After four weeks of gains, benchmark crude futures declined last week by around 4%. Prices were dragged down by a significant increase in US crude inventories (+6mn barrels) and a sharp sell-off in US equity markets, while the IMF revised down its 2018 & 2019 economic growth forecasts to 3.7% (-0.2%). Prices also dropped as the market started to price in the different downside factors like the weaker oil demand outlook and the increase of production from different sources (Opec, Russia & US) since last May (+1.4 mbpd).
However, the price drop was limited by the continuous decline in Iranian crude supplies and the impact of Hurricane Michael who shut down part of US Gulf of Mexico oil and gas platforms for some days.
The International Energy Agency and Opec, in their last monthly oil market reports, agree that the oil market is currently well supplied. Whereas, both organisations revised down their outlook for oil demand next year by 1.36 mbpd, and the US Department of Energy expects US crude production to average 11 mbpd this quarter and 11.8 mbpd in 2019. This situation is expected to lead to more storage builds and potentially to a new oil market glut next year.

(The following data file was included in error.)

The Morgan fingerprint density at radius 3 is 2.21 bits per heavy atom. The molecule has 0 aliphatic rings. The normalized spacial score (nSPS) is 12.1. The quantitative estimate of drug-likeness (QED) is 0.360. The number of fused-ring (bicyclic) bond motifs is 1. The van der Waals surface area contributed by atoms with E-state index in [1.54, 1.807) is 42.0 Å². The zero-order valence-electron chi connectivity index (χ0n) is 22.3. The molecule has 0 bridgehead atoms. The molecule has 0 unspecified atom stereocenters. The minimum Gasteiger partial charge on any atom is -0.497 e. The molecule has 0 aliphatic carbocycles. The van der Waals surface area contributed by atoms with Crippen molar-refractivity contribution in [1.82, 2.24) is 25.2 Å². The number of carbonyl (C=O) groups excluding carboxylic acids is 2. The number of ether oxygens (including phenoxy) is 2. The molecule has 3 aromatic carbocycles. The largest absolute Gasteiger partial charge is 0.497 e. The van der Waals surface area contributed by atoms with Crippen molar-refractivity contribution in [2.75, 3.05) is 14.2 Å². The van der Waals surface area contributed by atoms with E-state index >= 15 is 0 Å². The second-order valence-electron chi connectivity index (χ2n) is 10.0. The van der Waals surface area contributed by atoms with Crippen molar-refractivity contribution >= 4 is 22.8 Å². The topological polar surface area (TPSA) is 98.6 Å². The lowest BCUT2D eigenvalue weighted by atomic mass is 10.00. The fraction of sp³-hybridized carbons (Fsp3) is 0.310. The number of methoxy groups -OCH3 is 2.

Asian spot LNG prices continued their slide for a fourth straight week, losing about 13% since mid-September. LNG prices were pressured as winter demand is taking time to pick-up while available supply is growing, amid a crude oil price weakness last week. Chinese winter demand which was expected to support the demand growth is yet to materialise, whereas Novatek’s Yamal LNG facility is expected to add a third train next December, and first LNG from Ichthys project in Australia, Sabine Pass fifth train and Corpus Christi first train is scheduled for the end of the year.
In the US, Henry Hub natural gas futures rose in the middle of last week to their highest level since late January — before losing some ground by the end of the week, making a modest weekly rise of less than 1%. Production loss from the Gulf of Mexico due to hurricane Michael and expected cold weather supported the prices. Meanwhile, UK gas futures declined significantly by 5% on a weekly basis, erasing the gain of the week earlier. Prices fell mainly due to a mild weather, a higher wind output and the recent weakness in crude prices. However, cold temperatures falling this week as low as 10 degrees Celsius are expected to support the gas demand.
n This article was supplied by the Abdullah bin Hamad Al-Attiyah International Foundation for Energy and Sustainable Development.
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